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Madsteez. Open Walls Conference 2014. Barcelona, Spain. (photo © Fernando Alcalá)

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Escif. Open Walls Conference 2014. Barcelona, Spain. (photo © Fernando Alcalá)

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Escif. Open Walls Conference 2014. Barcelona, Spain. (photo © Fernando Alcalá)

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SPOGO. Open Walls Conference 2014. Barcelona, Spain. (photo © Fernando Alcalá)

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SPOGO. Open Walls Conference 2014. Barcelona, Spain. (photo © Fernando Alcalá)

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SPOGO. Open Walls Conference 2014. Barcelona, Spain. (photo © Fernando Alcalá)

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M-City. Open Walls Conference 2014. Barcelona, Spain. (photo © Fernando Alcalá)

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M-City. Open Walls Conference 2014. Barcelona, Spain. (photo © Fernando Alcalá)

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M-City. Open Walls Conference 2014. Barcelona, Spain. (photo © Fernando Alcalá)

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M-City. Open Walls Conference 2014. Barcelona, Spain. (photo © Fernando Alcalá)

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Alexis Diaz . Pastel. Open Walls Conference 2014. Barcelona, Spain. (photo © Fernando Alcalá)

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Alexis Diaz . Pastel. Open Walls Conference 2014. Barcelona, Spain. (photo © Fernando Alcalá)

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Alexis Diaz . Pastel. Open Walls Conference 2014. Barcelona, Spain. (photo © Fernando Alcalá)

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Alexis Diaz . Pastel. Open Walls Conference 2014. Barcelona, Spain. (photo © Fernando Alcalá)

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Joao Lelo. Open Walls Conference 2014. Barcelona, Spain. (photo © Fernando Alcalá)

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Joao Lelo.,Open Walls Conference 2014. Barcelona, Spain. (photo © Fernando Alcalá)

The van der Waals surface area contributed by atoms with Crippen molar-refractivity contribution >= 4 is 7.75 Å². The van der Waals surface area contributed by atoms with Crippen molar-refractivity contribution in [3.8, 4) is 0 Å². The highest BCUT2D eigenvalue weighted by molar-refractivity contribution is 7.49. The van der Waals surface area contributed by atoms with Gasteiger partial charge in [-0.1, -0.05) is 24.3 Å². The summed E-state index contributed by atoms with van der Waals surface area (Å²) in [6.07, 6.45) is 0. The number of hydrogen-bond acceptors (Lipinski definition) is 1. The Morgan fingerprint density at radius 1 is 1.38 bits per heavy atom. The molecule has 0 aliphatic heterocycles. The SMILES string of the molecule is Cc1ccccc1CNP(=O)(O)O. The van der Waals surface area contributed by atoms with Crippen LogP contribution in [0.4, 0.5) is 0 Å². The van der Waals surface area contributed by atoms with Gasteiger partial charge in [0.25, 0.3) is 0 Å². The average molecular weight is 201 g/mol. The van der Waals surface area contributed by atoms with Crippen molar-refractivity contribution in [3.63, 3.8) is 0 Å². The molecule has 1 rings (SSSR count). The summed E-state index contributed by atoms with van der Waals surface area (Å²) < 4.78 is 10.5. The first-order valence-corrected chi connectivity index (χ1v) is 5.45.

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310/Stepan Krasnov. Open Walls Conference 2014. Barcelona, Spain. (photo © Fernando Alcalá)

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310/Stepan Krasnov. Open Walls Conference 2014. Barcelona, Spain. (photo © Fernando Alcalá)

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310/Stepan Krasnov. Open Walls Conference 2014. Barcelona, Spain. (photo © Fernando Alcalá)

For more information on Open Walls in Barcelona, please click HERE.

Our special thanks to Nerea Rubio from Difusor for her expert help.

 

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BSA Film Friday 11.01.13

BSA Film Friday 11.01.13

Brooklyn-Street-Art-BSA-Film-Friday-ICY_SOT-Nov1-2013

 

Our weekly focus on the moving image and art in the streets. And other oddities.

Now screening:
1. ICY & SOT Double Header
2.”Wish” by Jorge Rodriguez-Gerarda
3. Buenos Aires Street Art Part 1 & 2
4. The Lurkers in NYC

BSA Special Feature: ICY & SOT Double Header

Two Brand New Videos from the Street Art Bros Who Are Not Twins

Iranian brothers and Street Artists Icy & Sot have been painting and observing a great deal about New York since moving to Brooklyn a couple of years ago. You may remember that BSA was one of the first to interview them as they prepared for their first show in New York and they were getting acclimated to the streets here. We’ve been able to see the work evolve and the artists discovery the city and the people here in their process and it is gratifying to watch.

Today we have two brand new videos of Icy and Sot to present on BSA Film Friday – one about them and one by them.

First, let’s see New York through the eyes of the artists themselves as they take in the mechanized and sometimes callous quality of the buzzing street life in New York.  With rather poignant storytelling, the brothers focus on the ability of the brutal crowd to rush by and overlook the guy in the margins. As immigrants in this city of immigrants and this nation of immigrants it is not surprising that they know how to poetically depict the utter aloneness of being in currents of an ocean.

Icy and Sot by Dan Perez Films

“Wish” by Jorge Rodriguez-Gerarda